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Originally Posted by Greg Laves View Post
That same comparison also shows both cameras with a rapid series of flashes to demonstrate CMOS vs. CCD results. Honestly I didn't like the way either one handled the flashes. They both looked bad IMO.
Greg, I think you should clarify your comment about the flashes, that is there should be no difference in the way flashes are recorded on the HMC vs all the CCD SD prosumer cams we've been used to.. you just don't like flashes in video, that's all. :)

CMOS sensors + flashes is where things get weird, the partially flashed frame is definitely not what we've been used to seeing in video given that CMOS sensors are relatively new to the industry..

Who knows, maybe in 10 years majority of all cameras will have CMOS sensor and would be accustomed to the way flashes look from a CMOS chip..
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Old March 22nd, 2009, 08:36 PM   #24
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I saw a paparazzi video the other day that was obviously shot with a CMOS camera. And as I watched it, I realized that the flashes only ruined part of the frame and you could actually still see the starlet's face when all of these flashes were going off. It occured to me that a flash on a CCD camera basically ruins the whole frame. While it only ruins a part of the frame with a CMOS camera. So while CMOS banding is different than what we have been used to seeing maybe it really isn't worse. I am not trying to start an arguement. I am just saying that for some reason, the other night, I just looked at it with a different point of view.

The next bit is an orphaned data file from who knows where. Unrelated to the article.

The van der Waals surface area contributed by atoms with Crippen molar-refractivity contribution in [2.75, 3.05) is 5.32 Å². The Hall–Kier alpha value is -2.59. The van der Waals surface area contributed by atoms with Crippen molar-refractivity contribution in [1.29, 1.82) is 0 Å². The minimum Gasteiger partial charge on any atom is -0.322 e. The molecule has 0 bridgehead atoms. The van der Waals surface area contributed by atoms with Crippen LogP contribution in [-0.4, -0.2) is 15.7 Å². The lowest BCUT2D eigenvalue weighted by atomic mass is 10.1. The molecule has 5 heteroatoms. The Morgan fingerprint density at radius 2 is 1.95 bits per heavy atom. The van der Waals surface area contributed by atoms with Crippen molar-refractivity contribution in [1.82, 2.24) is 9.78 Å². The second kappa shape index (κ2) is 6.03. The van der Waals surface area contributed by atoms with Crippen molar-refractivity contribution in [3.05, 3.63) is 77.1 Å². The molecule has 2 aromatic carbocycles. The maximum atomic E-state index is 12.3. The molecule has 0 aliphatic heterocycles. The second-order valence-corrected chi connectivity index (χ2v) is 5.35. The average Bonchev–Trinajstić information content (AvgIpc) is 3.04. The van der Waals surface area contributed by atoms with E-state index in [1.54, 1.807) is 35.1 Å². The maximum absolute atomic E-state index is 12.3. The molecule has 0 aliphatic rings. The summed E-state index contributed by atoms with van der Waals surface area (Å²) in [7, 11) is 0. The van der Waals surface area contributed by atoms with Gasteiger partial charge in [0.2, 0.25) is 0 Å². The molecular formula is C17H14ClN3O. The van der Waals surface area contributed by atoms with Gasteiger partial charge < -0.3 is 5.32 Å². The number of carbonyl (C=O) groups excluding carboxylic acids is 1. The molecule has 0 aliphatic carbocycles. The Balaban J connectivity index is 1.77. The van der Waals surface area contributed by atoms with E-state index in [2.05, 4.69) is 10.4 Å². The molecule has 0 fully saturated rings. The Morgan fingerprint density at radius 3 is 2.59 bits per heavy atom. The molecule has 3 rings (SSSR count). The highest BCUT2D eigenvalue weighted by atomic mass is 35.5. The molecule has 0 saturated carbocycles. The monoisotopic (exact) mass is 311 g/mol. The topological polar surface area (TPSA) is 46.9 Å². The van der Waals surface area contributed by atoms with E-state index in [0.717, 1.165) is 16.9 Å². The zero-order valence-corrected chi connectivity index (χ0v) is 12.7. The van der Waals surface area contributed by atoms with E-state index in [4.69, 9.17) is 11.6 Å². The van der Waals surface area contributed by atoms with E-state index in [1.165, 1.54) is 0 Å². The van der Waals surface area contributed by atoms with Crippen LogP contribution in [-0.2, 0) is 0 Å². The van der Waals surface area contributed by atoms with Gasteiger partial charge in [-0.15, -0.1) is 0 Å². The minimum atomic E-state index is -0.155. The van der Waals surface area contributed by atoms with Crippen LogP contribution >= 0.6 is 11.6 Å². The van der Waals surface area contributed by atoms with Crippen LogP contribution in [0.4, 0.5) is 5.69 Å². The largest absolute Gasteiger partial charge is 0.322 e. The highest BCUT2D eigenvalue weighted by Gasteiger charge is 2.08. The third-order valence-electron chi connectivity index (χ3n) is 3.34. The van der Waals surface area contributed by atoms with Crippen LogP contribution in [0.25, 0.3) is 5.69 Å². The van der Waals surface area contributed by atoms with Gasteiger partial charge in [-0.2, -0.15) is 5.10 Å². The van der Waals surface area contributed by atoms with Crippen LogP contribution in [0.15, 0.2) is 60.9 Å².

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Old March 23rd, 2009, 03:05 AM   #25
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Who knows, maybe in 10 years majority of all cameras will have CMOS sensor and would be accustomed to the way flashes look from a CMOS chip..
I would certainly hope that within 2 or 3 years electronic flash won't cause CMOS to behave in this way. Pioneers always have to face a colder wind.
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Old March 23rd, 2009, 08:35 AM   #26
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Greg, I agree 100%. I actually find some shots less annoying with CMOS than losing the entire frame with the CCD.
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Old March 23rd, 2009, 08:53 AM   #27
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You'd think it's easy enough for them to add a flash suppression functionality in the image processor chip where they can take the immediate frame before and after the flash to compute the delta in luma change to effectively dial out or tune down the additional exposure from the flash... of course, it wouldn't for that well for paparazzi style shooting but for event coverage it could be useful...
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Old March 23rd, 2009, 09:08 AM   #28
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Actually Im very surprised that a plug-in manufacturer for Sony Vegas or one of the other NLE companies hasn't come out with something that corrects this in post.

I wonder if they think its no big deal?
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Old March 23rd, 2009, 09:17 AM   #29
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In reality it's no big deal till you come to slo-mo a sequence that has a lot of electronic flashes going off. THEN it becomes much more of a big deal.
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Old March 23rd, 2009, 09:33 AM   #30
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In reality it's no big deal till you come to slo-mo a sequence that has a lot of electronic flashes going off. THEN it becomes much more of a big deal.
The weddings I have done don't have paparazzi super burst flashes. Its typically 1 photographer and then a few guest cameras. The examples I have seen look like they were all shot on the Red Carpet for the Oscar's or something.